Transport in Rwanda

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Map showing principal routes in Rwanda.

The transport system in Rwanda centres primarily around the road network. Paved roads lie between the capital, Kigali, and most other major cities and towns in the country. Rwanda is also linked by road with other countries in the African Great Lakes, via which the majority of the country's imports and exports are made.

The country has an international airport at Kigali, serving one domestic and several international destinations, and also has limited transport between the port cities on Lake Kivu. There are currently no railways in Rwanda.

A large amount of investment in the transport infrastructure has been made by the government since the 1994 genocide, with aid from the European Union, China, Japan and others.

The road network[edit]

Rwanda has a total of 12,000 km (7,500 mi) of roads, of which 1,000 km (620 mi) are paved.[1] The remainder are dirt roads with quality varying from smooth hard surfaces with drainage to rutted, extremely uneven tracks passable only with a four-wheel drive vehicle.

Paved roads[edit]

Most of the main towns in the country are now connected by paved road. The condition of these roads was until recently very poor, with numerous pot-holes and vehicles often driving on the dirt verges since these were deemed smoother than the road itself. A recent government programme of upgrading and resurfacing means that most major routes are now in good condition.

The major urban arteries of Kigali, as well as the high streets in Ruhengeri, Kibuye and Gisenyi are dual carriageways, but all national long distance roads are single carriageway. There are no motorways in Rwanda.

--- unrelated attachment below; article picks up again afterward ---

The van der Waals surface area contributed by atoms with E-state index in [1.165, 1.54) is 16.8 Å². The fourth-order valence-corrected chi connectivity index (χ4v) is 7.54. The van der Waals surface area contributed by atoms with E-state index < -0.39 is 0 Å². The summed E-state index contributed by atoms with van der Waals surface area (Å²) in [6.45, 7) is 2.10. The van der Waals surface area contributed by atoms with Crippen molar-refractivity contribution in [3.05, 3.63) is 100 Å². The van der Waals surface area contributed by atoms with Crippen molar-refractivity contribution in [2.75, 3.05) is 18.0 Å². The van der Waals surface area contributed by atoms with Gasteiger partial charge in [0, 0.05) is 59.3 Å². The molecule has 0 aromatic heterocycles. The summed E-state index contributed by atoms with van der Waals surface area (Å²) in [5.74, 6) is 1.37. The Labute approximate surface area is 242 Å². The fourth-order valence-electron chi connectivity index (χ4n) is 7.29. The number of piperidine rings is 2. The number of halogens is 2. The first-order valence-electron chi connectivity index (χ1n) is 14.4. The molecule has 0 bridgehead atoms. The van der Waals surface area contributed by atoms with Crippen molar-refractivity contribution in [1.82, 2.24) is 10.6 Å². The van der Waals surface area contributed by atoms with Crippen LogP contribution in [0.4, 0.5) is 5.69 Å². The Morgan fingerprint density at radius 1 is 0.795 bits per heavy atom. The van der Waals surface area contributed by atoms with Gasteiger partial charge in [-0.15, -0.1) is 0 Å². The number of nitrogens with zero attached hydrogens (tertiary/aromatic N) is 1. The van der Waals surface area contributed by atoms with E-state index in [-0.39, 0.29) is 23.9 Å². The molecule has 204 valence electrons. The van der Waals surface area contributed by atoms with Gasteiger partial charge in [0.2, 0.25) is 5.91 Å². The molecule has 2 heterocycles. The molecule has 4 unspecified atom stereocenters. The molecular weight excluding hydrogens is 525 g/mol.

The principal routes are (refer to map for number references):

# Start End Via Description
1 Kigali Gatuna (Uganda border) Byumba The main road through the north of the country, this is the main route to Kabale and Kampala in Uganda
2 Kigali Kayonza Rwamagana Leads east from the capital. Resurfacing of this road was recently completed, and it features Rwanda's first proper bypass around the town of Rwamagana
2a Kayonza Kagitumba (Uganda border) Nyagatare A continuation of road 2, running to the far northeast of the country. Prior to 1994 most of this road was within the Akagera National Park but the area has now been settled, largely by refugees who returned from Uganda after the war.
2b Kayonza Rusumo (Tanzania border) Kibungo The main route into Tanzania, running down to the far southeast of the country. The border is a high bridge over the Kagera River (which is also part of the most distant headwater of the Nile)
3 Kigali Fugi (Burundi border) Gitarama, Butare The road linking the main two cities of Rwanda as well as being the main link to Bujumbura, the largest city and former capital of Burundi. The section south of Gitarama was resurfaced in 2004.